At first we see Hill being coached by Laimbeer in how to trip opposing players, throw the unexpected elbow to the head, yell at officials and shove offending TV cameramen. "Good, good," says Laimbeer as Hill practices snarling. We see him modeling tattoos, assorted nose and nipple rings and enough jewelry to weigh down Marion "Suge" Knight.

By the end of the campaign, during which Hill will fall under the tutelage of pro wrestler George "The Animal" Steel, our hero becomes totally brainwashed, then snaps out of it (surprise!) to return to his former nice-guy self.

Gulisano not only art directed the campaign (working with copywriter Scott Rosenblit) but directed the spots as well. Production designer Sid Bartholomew designed the "James and the Giant Peach"-looking dummies seen throughout the spot. Additional credits to agency producer Coyne Maloney and post house Invisible Dog in New York.

What's the well-dressed pallbearer wearing this year? Well, whatever he's wearing, he bought it at Butch Blum, a one-outlet men's clothing store in Seattle. Other ads feature a jail cell and a urinal; "These are issues in our lives that shape our character," explains Butch Blum co-owner and campaign producer Kay Smith-Blum, adding that they are also elements that "you'd never see in a fashion ad." The 5,000 semi-colons were a novel touch, too. Credits to freelancers John Boiler, art director, Teresa Elliott, copywriter and photographer Ken Anderson.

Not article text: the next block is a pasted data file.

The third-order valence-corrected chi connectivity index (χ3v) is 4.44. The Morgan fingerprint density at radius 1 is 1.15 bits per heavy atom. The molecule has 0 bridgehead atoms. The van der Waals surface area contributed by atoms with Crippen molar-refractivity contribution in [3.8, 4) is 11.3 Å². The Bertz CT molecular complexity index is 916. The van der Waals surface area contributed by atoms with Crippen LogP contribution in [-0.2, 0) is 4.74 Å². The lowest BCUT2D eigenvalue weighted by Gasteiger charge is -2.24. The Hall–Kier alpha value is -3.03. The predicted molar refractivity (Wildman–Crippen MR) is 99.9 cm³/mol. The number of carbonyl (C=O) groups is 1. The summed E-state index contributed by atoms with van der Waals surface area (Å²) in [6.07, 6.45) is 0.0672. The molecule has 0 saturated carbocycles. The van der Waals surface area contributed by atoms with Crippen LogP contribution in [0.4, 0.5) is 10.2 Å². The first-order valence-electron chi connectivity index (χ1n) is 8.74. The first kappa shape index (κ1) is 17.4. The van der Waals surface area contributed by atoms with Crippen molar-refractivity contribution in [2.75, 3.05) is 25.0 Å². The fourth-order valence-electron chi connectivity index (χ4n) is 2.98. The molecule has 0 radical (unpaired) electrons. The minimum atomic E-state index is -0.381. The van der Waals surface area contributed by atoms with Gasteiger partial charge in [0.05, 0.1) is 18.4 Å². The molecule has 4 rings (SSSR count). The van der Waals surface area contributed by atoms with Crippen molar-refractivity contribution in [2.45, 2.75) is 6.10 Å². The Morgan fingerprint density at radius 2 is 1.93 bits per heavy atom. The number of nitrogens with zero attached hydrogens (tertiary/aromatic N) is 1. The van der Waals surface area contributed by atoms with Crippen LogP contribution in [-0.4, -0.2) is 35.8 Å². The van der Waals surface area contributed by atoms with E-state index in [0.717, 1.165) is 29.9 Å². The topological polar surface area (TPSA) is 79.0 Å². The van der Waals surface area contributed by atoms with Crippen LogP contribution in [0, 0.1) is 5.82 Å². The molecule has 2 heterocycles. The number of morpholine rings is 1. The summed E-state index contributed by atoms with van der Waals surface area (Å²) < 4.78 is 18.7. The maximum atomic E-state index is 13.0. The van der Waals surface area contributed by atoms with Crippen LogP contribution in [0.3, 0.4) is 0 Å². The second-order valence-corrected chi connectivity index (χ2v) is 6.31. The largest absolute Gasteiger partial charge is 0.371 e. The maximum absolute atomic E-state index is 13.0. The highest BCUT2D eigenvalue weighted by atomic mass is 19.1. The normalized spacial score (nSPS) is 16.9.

BUT WHAT CAN THEY DO WITH GAK?

Straight out of Never Never Land comes this a new spot for Plymouth from Bozell/Detroit. Traffic coordinator Peter Kim and matte room assistant Andrea Mogielnicki were contemplating the joys of Silly Putty one day, when a fantastic concept "just appeared" before them," says Kim.

A guy sitting at his breakfast table accidentally squashes some Silly Putty against an ad for the Plymouth Neon. He stretches the image and it magically, in that Putty sort of way, transforms into the Plymouth Breeze. One more slight tug makes it the Voyager. Finally, he folds the Putty, slams it up against a picture of a cougar, a purple super-hero comic drawing, and a printed "Wow!" and he's got the new Prowler. The tag: "One clever idea after another." The clever idea of Kim and Mogielnicki has since transformed them to junior copywriter and junior art director, respectively. Now we'll see if they have another.

Additional agency credits to executive creative director Gary Topolewski and creative directors Mark Simon and Tim Teegarden. Erich Joiner of Tool of North America directed.

Tell 'em Large Marge sent you. Big impact is what Ogilvy & Mather/Houston was looking for to sell Shell Rotella T motor oil, and big impact is what they got. The tagline, "It's not just an oil. It's a security system," is backed by the ass-kickin' haulers art director Karen Holland and CD/writer Jay Suhr built. "We wanted to show 'em something they've never seen before," says Suhr. In addition to the spiked version shown here, the other ads incorporate camouflage netting, radar devices, Dobermans and rottweilers. Eighteen wheels of pure fury not to be

Most Popular
In this article: